Explain the research process and what you can assume from the study from the following perspectives: How is the literature review used in this research?
The literature review used in this study was archival and was pulled from three different sources. First was the Alberta Health Care Insurance Plan registry to identify all live births in Alberta, Canada excluding aboriginal births. This registry contains information on sex, birth weight, gestational age, and data on the mother. The children were followed until they reached 10 years of age. Secondly, the physician’s claims database was used to identify the emergency room visits with a primary diagnosis of asthma. Thirdly, Canadian census data was used to identify reported median family income and patient demographics by sorting the postal codes to determine neighborhood area. What are ethical considerations for data collection?
Ethical considerations for data collection in this study are not really an issue. Instead of pulling names on reports, a numbering system can be assigned to follow the individual participants. There is no data collection directly from the participants, so ethical considerations are not a factor in this study. What is the data telling us in terms of statistical analysis? In terms of statistical analysis, the data shows information regarding the number of children in the very poor, poor, and non-poor groups as well as area of residence, gestational age, birth weight, birth defects, single parent families, and office visits for asthma. The study shows that children in the very poor group were more likely to have more determining factors against them that contribute to a higher asthma rate and higher amount of visits to the emergency room for asthma treatment. Are the findings statistically significant?
I believe that the findings are statistically significant. The findings show the differences between the groups on the multiple features analyzed. After the researchers conducted a secondary analysis, the findings of the study withheld the findings and supported the data collected. Do the conclusions match the results of the study?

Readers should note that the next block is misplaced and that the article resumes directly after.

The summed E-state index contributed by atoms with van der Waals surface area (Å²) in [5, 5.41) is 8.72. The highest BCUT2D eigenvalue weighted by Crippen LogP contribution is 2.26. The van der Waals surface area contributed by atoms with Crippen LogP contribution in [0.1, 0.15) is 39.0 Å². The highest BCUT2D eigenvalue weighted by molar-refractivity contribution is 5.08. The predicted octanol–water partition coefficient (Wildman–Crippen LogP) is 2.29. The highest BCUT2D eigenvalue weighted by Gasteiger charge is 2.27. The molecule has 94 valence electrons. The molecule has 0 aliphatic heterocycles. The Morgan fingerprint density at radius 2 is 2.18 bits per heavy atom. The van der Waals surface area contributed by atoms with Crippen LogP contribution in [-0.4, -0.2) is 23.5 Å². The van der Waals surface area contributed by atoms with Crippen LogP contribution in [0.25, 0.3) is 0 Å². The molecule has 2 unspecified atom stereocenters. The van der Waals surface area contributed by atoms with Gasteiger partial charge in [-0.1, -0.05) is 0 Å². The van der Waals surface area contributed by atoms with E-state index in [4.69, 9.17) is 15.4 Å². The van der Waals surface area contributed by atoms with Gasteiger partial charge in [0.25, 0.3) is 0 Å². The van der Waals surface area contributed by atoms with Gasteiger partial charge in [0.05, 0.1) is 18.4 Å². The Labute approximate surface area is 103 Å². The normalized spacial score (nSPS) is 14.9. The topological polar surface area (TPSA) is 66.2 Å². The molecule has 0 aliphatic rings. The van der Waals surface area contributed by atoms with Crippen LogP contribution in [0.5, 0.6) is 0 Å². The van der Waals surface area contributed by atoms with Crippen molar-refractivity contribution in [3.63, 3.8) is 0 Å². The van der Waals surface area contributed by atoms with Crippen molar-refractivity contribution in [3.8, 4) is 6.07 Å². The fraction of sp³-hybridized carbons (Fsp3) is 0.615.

Yes, the conclusions match the results of the study. The researchers set out to determine if Canadian children, grouped into very poor, poor, and non-poor, have similar access to primary care, preventative care, and emergent care for their asthma. The findings and statistical data support that fact that the very poor and poor children access more emergent care for asthma care rather than primary or preventative care even though all citizens have access to a universal health care system. Do the conclusions answer the research questions in the definition of the problem? Yes, the conclusions found in the results of this study answer the definition of the problem. Do very poor, poor, and non-poor children access care for asthma treatment differently by using primary or preventative care versus emergent care even though they are all insured under Canada’s universal coverage health care system? Are the conclusions appropriate?
The conclusions are appropriate for the study done. The findings from the collected data support the hypothesis. The conclusions show that very poor and poor children have more encounters in the emergency room for their asthma than non-poor children. Do you have enough information to make a decision on the effectiveness of the study? Yes, the collection of data over a ten-year period, using the primary diagnosis of asthma in the emergency room, and demographic information to track the participant’s access of health care is enough information to make a decision about the effectiveness of this study. If so, is it effective?
The information is effective because of the length of time the data was collected gives enough time for multiple visits and the possibility to move within the socioeconomic status groups. The data was analyzed and a secondary analysis was performed to confirm the findings of the study.